How did a 19th-century convict become a wealthy philanthropist?
Kunnuck Mistree arrived in Singapore in 1825 as a convict. Over time, he gained his freedom, raised a family, became a “native doctor”, received a pardon and eventually died a wealthy man. As a result of painstaking research by educator and writer Vandana Aggarwal, we now have an insight into the life of one of the earliest people from India who came to Singapore.
This documentary is based on Vandana’s article of the same title that was published in the Jan–Mar 2021 issue of BiblioAsia.
The Extraordinary Life of Kunnuck Mistree
Indian convicts contributed much to the early infrastructural development of Singapore, but their voices have rarely been heard. Vandana Aggarwal uncovers the story of one convict who made good.
Convict Labour in Colonial Singapore
Singapore was once a penal colony for convicts shipped in from overseas. Bonny Tan documents how their humble service raised some of its famous buildings.
Bras Basah Convict Jail
The convict jail at Bras Basah was established in response to the increasing number of convicts who were transported to Singapore from other places such as India and Hong Kong when Singapore was a penal colony in the early 19th century.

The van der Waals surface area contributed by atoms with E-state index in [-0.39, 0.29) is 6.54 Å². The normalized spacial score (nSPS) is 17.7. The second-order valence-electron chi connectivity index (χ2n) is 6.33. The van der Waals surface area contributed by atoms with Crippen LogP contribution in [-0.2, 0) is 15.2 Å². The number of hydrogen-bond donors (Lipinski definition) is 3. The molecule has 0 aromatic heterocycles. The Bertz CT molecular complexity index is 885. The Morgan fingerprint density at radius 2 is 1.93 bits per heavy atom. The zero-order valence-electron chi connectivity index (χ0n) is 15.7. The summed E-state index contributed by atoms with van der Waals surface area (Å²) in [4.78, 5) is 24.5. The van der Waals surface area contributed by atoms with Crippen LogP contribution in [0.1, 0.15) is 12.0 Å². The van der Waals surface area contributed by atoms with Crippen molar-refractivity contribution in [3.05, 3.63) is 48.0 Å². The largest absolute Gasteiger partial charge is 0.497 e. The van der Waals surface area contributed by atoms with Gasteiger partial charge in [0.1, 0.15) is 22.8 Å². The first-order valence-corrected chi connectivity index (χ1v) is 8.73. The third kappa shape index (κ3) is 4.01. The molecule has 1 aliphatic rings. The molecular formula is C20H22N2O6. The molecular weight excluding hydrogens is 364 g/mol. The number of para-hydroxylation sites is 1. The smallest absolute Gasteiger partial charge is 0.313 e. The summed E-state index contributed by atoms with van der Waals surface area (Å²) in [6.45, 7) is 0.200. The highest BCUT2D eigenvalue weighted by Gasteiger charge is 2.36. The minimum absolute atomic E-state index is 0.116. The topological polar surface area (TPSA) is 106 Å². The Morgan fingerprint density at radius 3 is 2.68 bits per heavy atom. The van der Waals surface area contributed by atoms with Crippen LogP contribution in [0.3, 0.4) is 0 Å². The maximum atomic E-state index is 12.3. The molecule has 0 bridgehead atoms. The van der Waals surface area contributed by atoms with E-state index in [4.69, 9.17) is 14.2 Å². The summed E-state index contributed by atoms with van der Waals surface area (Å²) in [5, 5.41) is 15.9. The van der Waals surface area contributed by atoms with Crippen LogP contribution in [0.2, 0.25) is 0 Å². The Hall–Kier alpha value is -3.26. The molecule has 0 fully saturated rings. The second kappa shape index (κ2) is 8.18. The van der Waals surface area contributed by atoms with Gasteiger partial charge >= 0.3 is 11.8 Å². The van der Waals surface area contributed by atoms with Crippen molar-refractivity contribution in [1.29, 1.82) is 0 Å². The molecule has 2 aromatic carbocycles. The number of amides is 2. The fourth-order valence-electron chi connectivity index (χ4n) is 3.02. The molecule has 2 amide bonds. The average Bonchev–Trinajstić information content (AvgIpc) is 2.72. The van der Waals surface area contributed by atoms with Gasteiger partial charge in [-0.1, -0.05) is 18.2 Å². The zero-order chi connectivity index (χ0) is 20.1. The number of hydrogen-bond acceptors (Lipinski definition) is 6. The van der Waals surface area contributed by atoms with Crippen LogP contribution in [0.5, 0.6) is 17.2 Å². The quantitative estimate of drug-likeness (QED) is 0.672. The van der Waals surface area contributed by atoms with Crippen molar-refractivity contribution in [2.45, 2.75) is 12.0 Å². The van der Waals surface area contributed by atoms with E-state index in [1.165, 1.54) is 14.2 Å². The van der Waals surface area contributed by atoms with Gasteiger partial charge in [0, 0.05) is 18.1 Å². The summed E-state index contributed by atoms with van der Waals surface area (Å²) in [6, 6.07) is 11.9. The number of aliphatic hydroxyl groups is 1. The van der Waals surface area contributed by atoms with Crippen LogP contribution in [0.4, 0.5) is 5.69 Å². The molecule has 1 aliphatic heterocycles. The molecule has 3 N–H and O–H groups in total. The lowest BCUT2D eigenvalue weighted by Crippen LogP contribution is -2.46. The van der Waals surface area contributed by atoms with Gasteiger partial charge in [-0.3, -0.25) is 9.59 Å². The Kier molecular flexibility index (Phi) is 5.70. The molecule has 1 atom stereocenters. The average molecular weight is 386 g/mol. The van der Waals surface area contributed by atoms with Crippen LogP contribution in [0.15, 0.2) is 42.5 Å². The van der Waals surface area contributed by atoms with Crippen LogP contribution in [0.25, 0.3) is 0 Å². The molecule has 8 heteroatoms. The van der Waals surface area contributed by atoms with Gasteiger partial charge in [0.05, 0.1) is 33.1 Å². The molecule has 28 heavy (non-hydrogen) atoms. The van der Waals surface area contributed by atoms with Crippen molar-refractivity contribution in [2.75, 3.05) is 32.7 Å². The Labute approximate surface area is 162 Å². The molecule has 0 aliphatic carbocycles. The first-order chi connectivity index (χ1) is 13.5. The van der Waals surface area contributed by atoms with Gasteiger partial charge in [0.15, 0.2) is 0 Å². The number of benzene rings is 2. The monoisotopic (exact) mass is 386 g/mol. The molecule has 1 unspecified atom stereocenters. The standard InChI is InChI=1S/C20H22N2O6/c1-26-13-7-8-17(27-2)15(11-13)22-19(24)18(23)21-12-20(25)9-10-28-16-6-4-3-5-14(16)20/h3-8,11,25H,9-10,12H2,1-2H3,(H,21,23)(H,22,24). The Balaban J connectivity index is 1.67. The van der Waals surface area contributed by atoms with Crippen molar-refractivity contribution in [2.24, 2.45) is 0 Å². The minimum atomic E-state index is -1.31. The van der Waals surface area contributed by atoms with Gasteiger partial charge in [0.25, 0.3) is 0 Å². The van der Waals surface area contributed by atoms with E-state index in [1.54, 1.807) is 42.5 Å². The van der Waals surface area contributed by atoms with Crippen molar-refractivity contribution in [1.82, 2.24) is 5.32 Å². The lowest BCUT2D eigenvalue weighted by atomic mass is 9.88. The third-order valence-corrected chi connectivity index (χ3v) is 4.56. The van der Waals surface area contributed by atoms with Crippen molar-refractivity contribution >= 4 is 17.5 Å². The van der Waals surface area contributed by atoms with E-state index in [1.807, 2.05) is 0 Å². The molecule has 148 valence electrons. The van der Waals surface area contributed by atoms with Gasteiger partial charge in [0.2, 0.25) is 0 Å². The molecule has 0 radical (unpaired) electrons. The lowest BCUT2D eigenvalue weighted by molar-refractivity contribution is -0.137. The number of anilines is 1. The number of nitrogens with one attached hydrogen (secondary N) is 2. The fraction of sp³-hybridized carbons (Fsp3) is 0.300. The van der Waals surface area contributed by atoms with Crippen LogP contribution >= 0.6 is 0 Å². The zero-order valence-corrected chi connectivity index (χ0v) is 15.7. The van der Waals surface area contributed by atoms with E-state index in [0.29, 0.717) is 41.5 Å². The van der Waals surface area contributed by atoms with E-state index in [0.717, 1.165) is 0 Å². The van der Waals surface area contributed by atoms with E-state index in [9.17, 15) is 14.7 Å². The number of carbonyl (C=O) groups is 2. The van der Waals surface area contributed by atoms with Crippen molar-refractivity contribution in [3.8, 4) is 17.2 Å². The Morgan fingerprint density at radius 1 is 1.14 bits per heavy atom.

Indian Convicts’ Contributions to Early Singapore (1825–1873)
From 1825, Singapore began receiving Indian convicts from British India to serve out their sentences as well as assist with the labour shortage and development requirements in the colony. The transportation of convict labour to Singapore ceased in 1873. The convicts were either sent to other colonies, given freedom to settle in Singapore, or repatriated.
Clare Anderson, Subaltern Lives: Biographies of Colonialism in the Indian Ocean World, 1790–1920 (Cambridge: Cambridge University Press, 2012).
J.F.A. McNair and W.D. Bayliss, Prisoners Their Own Warders: A Record of the Convict Prison at Singapore in the Straits Settlements, Established 1825, Discontinued 1873, Together with a Cursory History of the Convict Establishments at Bencoolen, Penang and Malacca from the Year 1797 (Westminster: A. Constable, 1899).
Anoma Pieris, Hidden Hands and Divided landscapes: A Penal History of Singapore’s Plural Society (Honolulu: University of Hawaii Press, 2009).
Rajesh Rai, Indians in Singapore, 1819–1945: Diaspora in the Colonial Port City (New Delhi: Oxford University Press, 2014).
Resources from the Archives
Bengal to the Resident, November 1824–February 1825, Raffles Library and Museum. (From National Archives of Singapore microfilm no. NL060)
Government of Bengal to the Governor of Straits Settlements, February 1825–November 1825, National Archives of Singapore, Citizen Archivist Project (media no. M004_0233).
Resident Councillor of Singapore, 1827–1840, National Archives of Singapore, Citizen Archivist Project (media no. Q002_00750).